By Len Lazarick
Thousands flocked to Baltimore’s Royal Farms arena Saturday to see Bernie Sanders for the same reason people packed the hall for Bruce Springsteen earlier in the week.
These fans have heard the tunes over and over, but they wanted to see the performance live, “feel the Bern” and catch the vibe of thousands there to chant, “Bernie, Bernie, Bernie, Bernie.”
They wanted to say they saw Bernie Sanders in the flesh, support his “political revolution,” hear his New Yawk accent in the raw, and boo his references to Wall Street, Trump and Hillary.
They ate up the warm-up acts.
“The people united will never be defeated,” said Kwame Rose, an activist, artist and blogger, leading the crowd in that chant.
“Bernie Sanders is fighting for those like me who look like Freddy Gray,” said Rose. Sanders was the only white man who spoke to the diverse but predominantly white crowd.
“This is the only campaign that is truly fighting for America,” said Rose. “This is our last hope.”
Dimunitive Delegate Ana Sol Gutiérrez of Montgomery County, a Salvadoran immigrant and candidate for Congress, was there to represent Latinos but could barely be seen over the high podium. She couldn’t quite get the crowd chanting the Spanish version of Rose’s chant. “El pueblo unido jamás será vencido” More joined her in repeating a throwback from the 2008 Obama campaign, “Si se puede,” “Yes we can.”
Before the speakers, the music included not only pop tunes, Motown but “Entren Los Que Quieran” (Enter those who want to) from a political album by Puerto Rican band Calle 13 — not on the playlist at a Trump rally.
For presidential campaign visits to Baltimore, it was Obama himself who had last filled the arena in 2008. In Sanders case, the top floor and a third of the hall was blocked off after rain forced an overnight change of venue from Druid Hill Park.
Ben Jealous, former NAACP president, introduced Sanders, saying, “only one candidate can defeat Donald Trump.”
Familiar themes, customized to Baltimore
Sanders said “we need to address issues the establishment would prefer that we sweep under the rug.”
In a speech without notes that lasted more than 45 minutes, Sanders laid out familiar themes:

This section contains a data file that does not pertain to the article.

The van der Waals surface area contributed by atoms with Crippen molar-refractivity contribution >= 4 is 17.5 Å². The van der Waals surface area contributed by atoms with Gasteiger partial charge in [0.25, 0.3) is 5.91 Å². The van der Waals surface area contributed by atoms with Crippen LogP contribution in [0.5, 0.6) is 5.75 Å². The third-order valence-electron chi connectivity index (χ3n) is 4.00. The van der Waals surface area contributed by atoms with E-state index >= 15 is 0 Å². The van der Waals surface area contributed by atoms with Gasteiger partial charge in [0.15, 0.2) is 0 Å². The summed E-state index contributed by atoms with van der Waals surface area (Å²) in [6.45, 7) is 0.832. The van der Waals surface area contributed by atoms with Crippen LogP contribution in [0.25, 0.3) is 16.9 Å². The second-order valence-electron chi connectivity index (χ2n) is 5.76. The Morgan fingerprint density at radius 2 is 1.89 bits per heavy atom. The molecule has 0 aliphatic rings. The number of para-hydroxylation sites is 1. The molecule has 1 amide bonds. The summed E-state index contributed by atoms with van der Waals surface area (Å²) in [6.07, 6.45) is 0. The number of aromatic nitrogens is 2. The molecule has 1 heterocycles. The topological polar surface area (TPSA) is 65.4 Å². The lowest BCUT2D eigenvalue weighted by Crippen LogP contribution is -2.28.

- a corrupt campaign finance system,
- a rigged economy that benefits the few,
- and a broken criminal justice system “with more people in jail than any country on earth.”
All three brought boos and jeers from thousands standing at their seats through much of the speech.
Sanders brought some of his national themes home to Baltimore.
“In Baltimore, Maryland, in the richest country in the history of the world, one out of every four people live in poverty, (boos) where 80 percent of the children in Baltimore public school system are poor enough to qualify for free or reduced-price school lunch (boos) ….
“Where poverty is a death sentence. If you are poor in Baltimore’s poorest neighborhoods, your life expectancy is almost 20 years shorter than if you were born in its wealthiest neighborhoods,” Sanders went on.
“Fifteen neighborhoods in Baltimore have lower life expectancy than North Korea. Two of them have a higher infant mortality rate than the West Bank in Palestine.
“Baltimore teenagers between the ages of 15 and 19 face poor health conditions and a worse economic outlook than those in distressed cities in Nigeria, India, China and South Africa.
“We are talking about the United States of America in the year 2016 in a country in which the top one-tenth of one percent now owns almost as much wealth as the bottom 90%.”
“In this country, we are going to make profound economic changes. The status quo is not acceptable,” the Vermont senator said.
Swipes at Hillary
Sanders was talking like a man who thinks he could become president. He took several swipes at Hillary Clinton. He said a $15-an-hour minimum wage was realistic, not the $12 an hour Clinton has proposed as a stage.
“We have profound differences” on campaign finance, as a pocket of the crowd began chanting “no super PAC.” Sanders said he now has gained seven million donors, and of course the crowd could tell him the average contribution: $27.
“That in itself is a political revolution. We can run a strong national campaign without depending on special interests,” like the $15 million Clinton PACs have gotten from Wall Street.
He railed against perpetual war in the Middle East, against trade pacts that shipped millions of jobs overseas, and against wage inequality for women.
“They don’t want 79 cents an hour. They want the whole dam dollar.”
On climate change, he called for abandonment of fossil fuels and creating more jobs through reliance on renewable sources such as solar.
“I strongly believe we’ve got to phase out fracking in this country,” said Sanders, to some of the loudest applause and cheering his speech.
Evening conversation at church
In the evening, Sanders heard presentations and took questions from a smaller crowd that packed the Carter Memorial Church of God in Christ for a “Community Conversation on Young Men of Color” featuring Jealous, pastor Jamal Bryant and actor Danny Glover, who got some history wrong earlier in the day when he said Maryland had seceded from the Union in the Civil War.
Sanders was taken aback when Bryant referred to 70,000 heroin addicts in Baltimore; he checked the figure with Jealous, shook his head, covered his face, and then said that the epidemic of heroin and opiate addiction needed to be treated like a health problem and not a criminal issue.
The Baltimore-based Real News Network has a left-leaning interview by senior editor Paul Jay with Sanders and Glover.